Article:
Finally, consider the many accounts recorded in Acts of disciples being “filled with the Holy Spirit.” to put to rest once and for all the arguments about whether this is a single occurrence at conversion, or if it happens with baptism, or at some subsequent time. The evidence leads to the choice “all of the above” – and more! It should be obvious that at least some of the group “filled” at the prayer meeting described in Ac.4:8 had also been present at Pentecost. Had they been “missed” the first time? I don’t think so. They needed help with another challenge. For the folks in Samaria (Ac.8) it was subsequent to their conversion and baptism. For Cornelius and his group, it was before they had been baptized. In Ephesus, Paul apparently sensed something missing, and the gift came even later (Ac.19). Peter and Stephen both seem to have received an extra “booster shot” several times when needed.

It is past time for God’s people to stop trying to program the Holy Spirit to fit their theological or denominational agendas, and welcome him whenever, wherever, and however he shows up! And the more the better! We’ve been graciously given instructions for recognizing him when he comes, and for avoiding the counterfeits that are still rampant in our world.
Jesus has triumphed, but his team still needs coaching, until the final “whistle.” He has provided a “Coach” who knows the game plan very well.

(Did you know the “game” even has an umpire? The only use of brabeuo (classically, “to judge or act as umpire”) in the New Testament, is in Col.3:15: it is the “peace of Christ” that holds that position among his people!)

Our job is to learn from the Coach – welcome the rulings of the Umpire – and give all our energy to the game!

All glory and honor to King Jesus!

Word Study #52 — Spirit (Part 1)

June 8, 2010

A General Survey

Arguably the most profound discovery in our years of working on the word “spirit” can be summed up very simply: “There is no easy, succinct summary!”
The classical uses of pneuma are varied. Its earliest appearance in literature, according to Liddell/Scott, is in the ancient tragic dramas, where it referred to a blast of wind. Later, Thucydides used it of both a breeze, and an influence. Hippocrates and other physicians used it for the “breath of life” (at either the beginning or the end), for ordinary respiration, and even for flatulence! Others referred to any odor, to the “breath” (grammatically) with which a Greek vowel is pronounced, an immaterial being (including people who had died), or the rhetorician’s declamation of a sentence in a single breath.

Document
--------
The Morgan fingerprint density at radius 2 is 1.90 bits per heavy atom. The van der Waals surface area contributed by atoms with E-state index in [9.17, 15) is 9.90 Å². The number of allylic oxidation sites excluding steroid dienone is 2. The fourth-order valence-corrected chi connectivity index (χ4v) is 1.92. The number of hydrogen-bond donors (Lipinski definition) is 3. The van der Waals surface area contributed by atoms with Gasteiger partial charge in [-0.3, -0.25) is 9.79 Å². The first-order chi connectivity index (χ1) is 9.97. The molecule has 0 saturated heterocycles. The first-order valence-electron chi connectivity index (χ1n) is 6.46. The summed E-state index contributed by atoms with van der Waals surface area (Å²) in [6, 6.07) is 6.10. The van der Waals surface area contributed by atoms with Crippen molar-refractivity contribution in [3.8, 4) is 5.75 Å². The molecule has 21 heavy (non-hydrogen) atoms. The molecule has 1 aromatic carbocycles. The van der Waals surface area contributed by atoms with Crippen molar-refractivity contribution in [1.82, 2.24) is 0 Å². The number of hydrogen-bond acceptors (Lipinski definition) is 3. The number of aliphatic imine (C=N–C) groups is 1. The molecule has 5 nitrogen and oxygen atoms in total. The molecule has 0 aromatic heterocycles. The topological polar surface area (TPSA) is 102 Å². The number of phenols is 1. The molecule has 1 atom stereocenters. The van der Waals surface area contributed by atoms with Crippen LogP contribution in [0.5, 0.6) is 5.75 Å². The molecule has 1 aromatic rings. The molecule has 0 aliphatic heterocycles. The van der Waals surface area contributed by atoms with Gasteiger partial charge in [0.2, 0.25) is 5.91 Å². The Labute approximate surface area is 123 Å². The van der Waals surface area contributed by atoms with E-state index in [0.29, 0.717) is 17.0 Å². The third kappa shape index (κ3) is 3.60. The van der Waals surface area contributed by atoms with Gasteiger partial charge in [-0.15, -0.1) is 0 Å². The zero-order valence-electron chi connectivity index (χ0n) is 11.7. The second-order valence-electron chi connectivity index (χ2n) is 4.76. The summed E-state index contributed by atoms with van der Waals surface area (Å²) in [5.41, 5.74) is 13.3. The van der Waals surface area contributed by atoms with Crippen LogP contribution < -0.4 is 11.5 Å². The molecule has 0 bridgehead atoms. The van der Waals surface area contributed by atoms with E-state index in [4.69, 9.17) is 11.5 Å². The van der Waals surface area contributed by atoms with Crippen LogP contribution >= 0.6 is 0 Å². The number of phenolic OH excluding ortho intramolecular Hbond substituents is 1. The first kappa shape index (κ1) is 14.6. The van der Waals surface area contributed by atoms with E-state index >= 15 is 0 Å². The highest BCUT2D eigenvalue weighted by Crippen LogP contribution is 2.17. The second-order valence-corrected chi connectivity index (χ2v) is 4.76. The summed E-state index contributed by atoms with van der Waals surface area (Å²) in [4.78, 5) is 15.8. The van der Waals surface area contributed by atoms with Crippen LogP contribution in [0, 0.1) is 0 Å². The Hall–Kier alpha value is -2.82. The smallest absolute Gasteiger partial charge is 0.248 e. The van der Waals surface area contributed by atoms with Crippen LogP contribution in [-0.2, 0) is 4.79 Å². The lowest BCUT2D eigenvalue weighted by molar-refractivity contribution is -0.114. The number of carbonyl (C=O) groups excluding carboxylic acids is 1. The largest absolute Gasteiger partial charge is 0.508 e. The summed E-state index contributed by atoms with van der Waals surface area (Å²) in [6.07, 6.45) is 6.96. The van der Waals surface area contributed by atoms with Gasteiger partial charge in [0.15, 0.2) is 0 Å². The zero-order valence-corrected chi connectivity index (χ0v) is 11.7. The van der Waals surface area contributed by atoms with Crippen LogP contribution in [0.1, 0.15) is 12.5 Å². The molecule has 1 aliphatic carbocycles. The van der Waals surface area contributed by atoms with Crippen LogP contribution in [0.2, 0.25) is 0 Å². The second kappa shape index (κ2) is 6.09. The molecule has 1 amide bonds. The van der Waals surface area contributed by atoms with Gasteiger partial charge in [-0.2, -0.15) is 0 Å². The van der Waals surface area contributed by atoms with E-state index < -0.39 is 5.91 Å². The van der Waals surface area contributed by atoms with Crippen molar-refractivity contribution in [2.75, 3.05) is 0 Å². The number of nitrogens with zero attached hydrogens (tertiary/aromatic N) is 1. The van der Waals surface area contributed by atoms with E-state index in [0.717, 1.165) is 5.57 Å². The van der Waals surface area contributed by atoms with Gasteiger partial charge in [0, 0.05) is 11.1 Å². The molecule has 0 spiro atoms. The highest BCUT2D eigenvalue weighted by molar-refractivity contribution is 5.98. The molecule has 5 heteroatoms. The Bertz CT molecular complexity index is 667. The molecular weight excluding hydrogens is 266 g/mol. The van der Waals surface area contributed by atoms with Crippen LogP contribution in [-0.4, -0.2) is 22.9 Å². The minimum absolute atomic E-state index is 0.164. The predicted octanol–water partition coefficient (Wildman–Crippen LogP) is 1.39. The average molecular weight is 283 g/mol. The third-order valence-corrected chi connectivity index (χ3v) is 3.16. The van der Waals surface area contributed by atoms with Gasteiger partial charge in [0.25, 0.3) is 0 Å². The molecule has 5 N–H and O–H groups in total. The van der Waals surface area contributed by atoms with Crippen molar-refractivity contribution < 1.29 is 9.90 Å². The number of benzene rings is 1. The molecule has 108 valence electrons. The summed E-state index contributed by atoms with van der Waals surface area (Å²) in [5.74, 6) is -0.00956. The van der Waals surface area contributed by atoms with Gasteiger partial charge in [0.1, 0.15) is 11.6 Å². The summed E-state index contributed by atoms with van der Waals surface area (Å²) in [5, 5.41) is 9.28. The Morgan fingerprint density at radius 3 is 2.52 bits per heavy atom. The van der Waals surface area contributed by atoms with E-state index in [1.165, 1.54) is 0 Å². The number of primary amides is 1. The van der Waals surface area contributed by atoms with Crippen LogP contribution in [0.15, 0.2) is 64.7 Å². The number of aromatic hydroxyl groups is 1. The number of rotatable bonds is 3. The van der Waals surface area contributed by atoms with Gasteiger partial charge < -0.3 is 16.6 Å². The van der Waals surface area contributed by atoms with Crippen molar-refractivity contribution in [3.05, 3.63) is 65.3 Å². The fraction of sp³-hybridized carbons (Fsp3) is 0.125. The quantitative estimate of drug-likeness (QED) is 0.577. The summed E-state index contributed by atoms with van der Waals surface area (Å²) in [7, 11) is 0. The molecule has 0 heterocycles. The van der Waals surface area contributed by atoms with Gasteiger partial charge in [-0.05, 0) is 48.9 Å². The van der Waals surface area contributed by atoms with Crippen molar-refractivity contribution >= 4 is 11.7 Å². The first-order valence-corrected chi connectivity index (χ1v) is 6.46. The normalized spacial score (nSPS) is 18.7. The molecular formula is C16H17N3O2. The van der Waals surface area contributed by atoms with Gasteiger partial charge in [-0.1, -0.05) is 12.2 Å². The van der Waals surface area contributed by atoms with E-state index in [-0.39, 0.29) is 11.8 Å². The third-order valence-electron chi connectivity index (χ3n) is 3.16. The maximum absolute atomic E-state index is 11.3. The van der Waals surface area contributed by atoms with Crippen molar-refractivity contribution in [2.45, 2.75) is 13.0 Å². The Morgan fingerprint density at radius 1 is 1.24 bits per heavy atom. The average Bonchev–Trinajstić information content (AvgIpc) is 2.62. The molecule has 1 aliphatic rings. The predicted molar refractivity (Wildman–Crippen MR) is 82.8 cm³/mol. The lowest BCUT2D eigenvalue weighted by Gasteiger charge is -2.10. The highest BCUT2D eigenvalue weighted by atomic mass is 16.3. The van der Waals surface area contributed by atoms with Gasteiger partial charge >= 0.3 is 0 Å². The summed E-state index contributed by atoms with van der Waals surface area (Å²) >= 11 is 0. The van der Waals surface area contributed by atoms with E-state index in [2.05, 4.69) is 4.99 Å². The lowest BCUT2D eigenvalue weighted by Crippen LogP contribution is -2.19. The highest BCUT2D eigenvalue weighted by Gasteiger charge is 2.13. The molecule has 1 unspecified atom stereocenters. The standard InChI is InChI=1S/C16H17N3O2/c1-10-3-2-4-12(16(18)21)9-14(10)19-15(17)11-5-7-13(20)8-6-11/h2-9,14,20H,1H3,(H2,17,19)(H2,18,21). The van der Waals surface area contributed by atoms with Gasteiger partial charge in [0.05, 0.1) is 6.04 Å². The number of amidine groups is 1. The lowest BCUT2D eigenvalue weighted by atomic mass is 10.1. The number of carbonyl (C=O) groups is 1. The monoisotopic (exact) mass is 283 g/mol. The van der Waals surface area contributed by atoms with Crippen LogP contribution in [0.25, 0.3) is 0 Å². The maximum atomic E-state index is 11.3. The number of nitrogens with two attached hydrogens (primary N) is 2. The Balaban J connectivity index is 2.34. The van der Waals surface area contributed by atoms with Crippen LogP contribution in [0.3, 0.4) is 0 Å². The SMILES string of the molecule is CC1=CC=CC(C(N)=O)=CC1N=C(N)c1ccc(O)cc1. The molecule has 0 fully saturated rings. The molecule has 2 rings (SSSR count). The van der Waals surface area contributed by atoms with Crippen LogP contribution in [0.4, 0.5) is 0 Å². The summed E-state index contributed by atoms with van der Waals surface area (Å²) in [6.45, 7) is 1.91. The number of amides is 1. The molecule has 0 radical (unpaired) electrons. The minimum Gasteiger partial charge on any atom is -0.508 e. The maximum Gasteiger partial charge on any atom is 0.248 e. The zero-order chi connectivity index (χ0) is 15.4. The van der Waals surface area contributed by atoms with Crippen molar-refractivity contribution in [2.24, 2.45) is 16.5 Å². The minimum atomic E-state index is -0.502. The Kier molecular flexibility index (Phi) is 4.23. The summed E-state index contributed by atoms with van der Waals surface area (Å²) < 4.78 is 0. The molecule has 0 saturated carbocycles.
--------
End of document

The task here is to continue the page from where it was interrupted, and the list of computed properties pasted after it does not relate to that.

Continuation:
The LXX used it of both the “spirit of God” and the “spirit of a man”, and Plato of divine inspiration.
Bauer adds that in non-Biblical literature the reference was to “what lives after death in the underworld,” or what one “gives up” at death. It was considered the source of insight, feelings, and will – a part of the human personality separate from either sarx (flesh) or soma (body). Both Bauer and Thayer then launch into lengthy descriptions of theological disputes, but these have nothing to do with the etymology of the word, or its usage in the New Testament. They are later interpretations.

The New Testament uses pneuma in three primary ways: the Holy Spirit, the human spirit, and evil or unclean spirits. There are also a few references (Lk.24:37, 39; Heb.12:23, I Pet.3:19) that could be interpreted in a more “ghostly” fashion.
Most of the references to evil or unclean spirits are in gospel accounts of Jesus banishing them (at least 29 times), or entrusting his disciples with the authority to do so, and similar situations in Acts (at least 7), although several epistles also warn against “seducing spirits” (I Tim.4:1), “deceptive spirits” (II Thes.2:2), “another spirit” (II Cor.11:4), and a “spirit of bondage” (Rom.8:15). John (I Jn.4:1-6) gives careful instructions for determining the validity of “spiritual” claims, which folks today would still be wise to heed, with regard to all the “spirituality” talk going around: “Any spirit that does not acknowledge Jesus, is not from God”! In the Revelation, reference is also made to spirits connected with the “animal/beast” that opposes God. The most important thing to derive from all of these is the proclamation – and demonstration – that none of them is capable of standing against the Lord Jesus or his representatives!!!

All too often, people want to sort everything into an influence or activity of either the Holy Spirit or evil spirits, forgetting that it is often necessary to deal simply with the human spirit (about 40 times in the NT), which may, but need not, be influenced by either one. It is simply a part of human individuality, and people must choose, many times throughout life, to what sort of spirit they will subject their own! Paul speaks of “serving God with my spirit” (Rom.1:9), of being “present with you in spirit” (I Cor.5:3), of having his “spirit refreshed” (II Cor.7:13) by the faithfulness of brethren. He admonishes his readers to be “fervent in spirit” (Rom.12:11). In I Cor.2:11, he refers specifically to the “spirit of man”, and there are many more such instances. Many refer to people’s attitudes, inclinations, or dispositions (I Cor.4:21, I Pet.3:4, Gal.6:1), or simply to the end of their lives (Mt.27:50, Jn.19:30, Lk.8:55, Ac.7:59).